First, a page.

1/18/10

A Second Child or 75 More Years?


A New York Times article yesterday featured the new field of anti-age medicine.  Primarily the goal seems to be for patients to feel and look young in the final decades of life, rather than (necessarily) to add years to their lives, but there are those who think medicine ought to look for ways to add years.  For example, here's ethicist Julian Savulescu on the subject:
Anti-aging research is scandalously under-funded.  In the US, a vast proportion of the funding doled out by the National Institute of Aging is given to research on Alzheimer's disease. According to one estimate (from circa 2004), only about 0.02% of the money spent by the National Institutes of Health (of which the NIA is part) is spent on fundamental aging research. I think funding ought to be perhaps 1,000 times greater. Even if we only hastened progress to a cure for aging by one year, that is brought it forward by one year, that’s about 30 million lives saved. Every year we delay finding a cure, 30 million people die.
I frankly can't imagine anything more strange than trying to give more years to the elderly while millions of children are dying everyday, both here and around the world, from disease and poverty.  Giving more years to an 80 year old is not morally equivalent to giving more years to a 5 year old.

But, just for fun, let's think about this.  Fast forward a couple of hundred years to a time when children aren't dying.  All the more urgent problems have been solved.   There is prosperity everywhere.   One of the ways this has been achieved is that people have learned to limit reproduction.  So the world's population holds constant at 10 billion, year after year.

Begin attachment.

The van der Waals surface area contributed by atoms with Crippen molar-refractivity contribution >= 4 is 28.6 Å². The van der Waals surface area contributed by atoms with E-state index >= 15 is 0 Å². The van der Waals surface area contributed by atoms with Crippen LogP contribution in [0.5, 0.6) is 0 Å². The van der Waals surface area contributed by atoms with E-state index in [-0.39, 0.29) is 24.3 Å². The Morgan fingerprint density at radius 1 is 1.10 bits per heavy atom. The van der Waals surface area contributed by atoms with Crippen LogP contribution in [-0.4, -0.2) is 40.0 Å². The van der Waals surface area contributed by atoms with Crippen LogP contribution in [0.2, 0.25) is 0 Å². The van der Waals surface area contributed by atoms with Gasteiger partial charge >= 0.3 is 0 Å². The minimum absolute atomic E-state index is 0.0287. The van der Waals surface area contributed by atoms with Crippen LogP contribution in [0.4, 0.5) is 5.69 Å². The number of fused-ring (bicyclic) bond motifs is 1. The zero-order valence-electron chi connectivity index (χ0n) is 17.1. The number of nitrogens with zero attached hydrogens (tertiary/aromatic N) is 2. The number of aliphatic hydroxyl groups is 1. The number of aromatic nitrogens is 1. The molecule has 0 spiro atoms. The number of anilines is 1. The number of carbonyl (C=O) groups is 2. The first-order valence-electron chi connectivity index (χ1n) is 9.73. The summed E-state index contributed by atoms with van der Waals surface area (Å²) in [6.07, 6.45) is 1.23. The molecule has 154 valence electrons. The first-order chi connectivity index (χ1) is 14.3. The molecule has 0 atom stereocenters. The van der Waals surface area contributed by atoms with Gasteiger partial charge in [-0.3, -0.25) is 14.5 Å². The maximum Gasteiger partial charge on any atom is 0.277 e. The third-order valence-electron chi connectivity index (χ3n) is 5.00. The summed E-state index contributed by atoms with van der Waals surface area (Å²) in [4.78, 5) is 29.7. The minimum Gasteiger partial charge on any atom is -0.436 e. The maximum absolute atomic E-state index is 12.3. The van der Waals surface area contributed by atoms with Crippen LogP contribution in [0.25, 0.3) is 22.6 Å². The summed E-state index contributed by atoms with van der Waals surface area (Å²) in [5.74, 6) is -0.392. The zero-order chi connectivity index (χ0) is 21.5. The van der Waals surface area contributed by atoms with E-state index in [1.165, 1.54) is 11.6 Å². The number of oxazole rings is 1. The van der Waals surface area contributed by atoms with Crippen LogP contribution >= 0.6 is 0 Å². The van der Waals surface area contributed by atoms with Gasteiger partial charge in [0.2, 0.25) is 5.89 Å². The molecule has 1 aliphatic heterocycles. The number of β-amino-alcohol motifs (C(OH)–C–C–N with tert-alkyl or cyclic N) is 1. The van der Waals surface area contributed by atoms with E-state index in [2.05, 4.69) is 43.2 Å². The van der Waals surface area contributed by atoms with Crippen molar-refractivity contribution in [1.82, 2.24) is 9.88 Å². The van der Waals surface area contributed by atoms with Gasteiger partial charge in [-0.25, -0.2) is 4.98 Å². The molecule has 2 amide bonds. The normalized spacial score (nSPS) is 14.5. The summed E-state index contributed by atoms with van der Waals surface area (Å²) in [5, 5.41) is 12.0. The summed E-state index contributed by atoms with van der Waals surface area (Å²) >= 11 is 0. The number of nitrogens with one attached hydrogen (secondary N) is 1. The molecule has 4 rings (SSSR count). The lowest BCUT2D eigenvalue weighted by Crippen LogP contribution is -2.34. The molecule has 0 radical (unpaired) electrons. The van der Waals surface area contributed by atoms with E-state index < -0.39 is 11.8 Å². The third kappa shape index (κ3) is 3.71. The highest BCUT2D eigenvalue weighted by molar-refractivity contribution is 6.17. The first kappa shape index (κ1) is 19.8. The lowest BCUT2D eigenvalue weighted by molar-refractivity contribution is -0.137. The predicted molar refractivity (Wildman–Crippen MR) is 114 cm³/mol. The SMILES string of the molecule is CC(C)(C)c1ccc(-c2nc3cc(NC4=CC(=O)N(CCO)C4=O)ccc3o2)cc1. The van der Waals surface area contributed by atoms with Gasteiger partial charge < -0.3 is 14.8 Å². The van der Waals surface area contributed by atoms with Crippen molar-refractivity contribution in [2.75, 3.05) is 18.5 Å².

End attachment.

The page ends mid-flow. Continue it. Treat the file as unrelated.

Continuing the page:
Researchers are on track to find a cure for aging that will double average lifespan.  The only hitch is that to hold resource use constant, people will have to trade children for years of life. So--the research can be stopped, so people continuing living on average 75 years and having 2 children.  Or it can continue, with the eventually result being that people live on average 150 years and have 1 child.

Just to remove possible distractions, pretend the anti-aging drug won't be available for another 100 years, so the researchers themselves won't be beneficiaries.  Nor do they have any duties to existing people to create or not create the drug.  Which future should they aim for,  "150/1" or business as usual--"75/2"?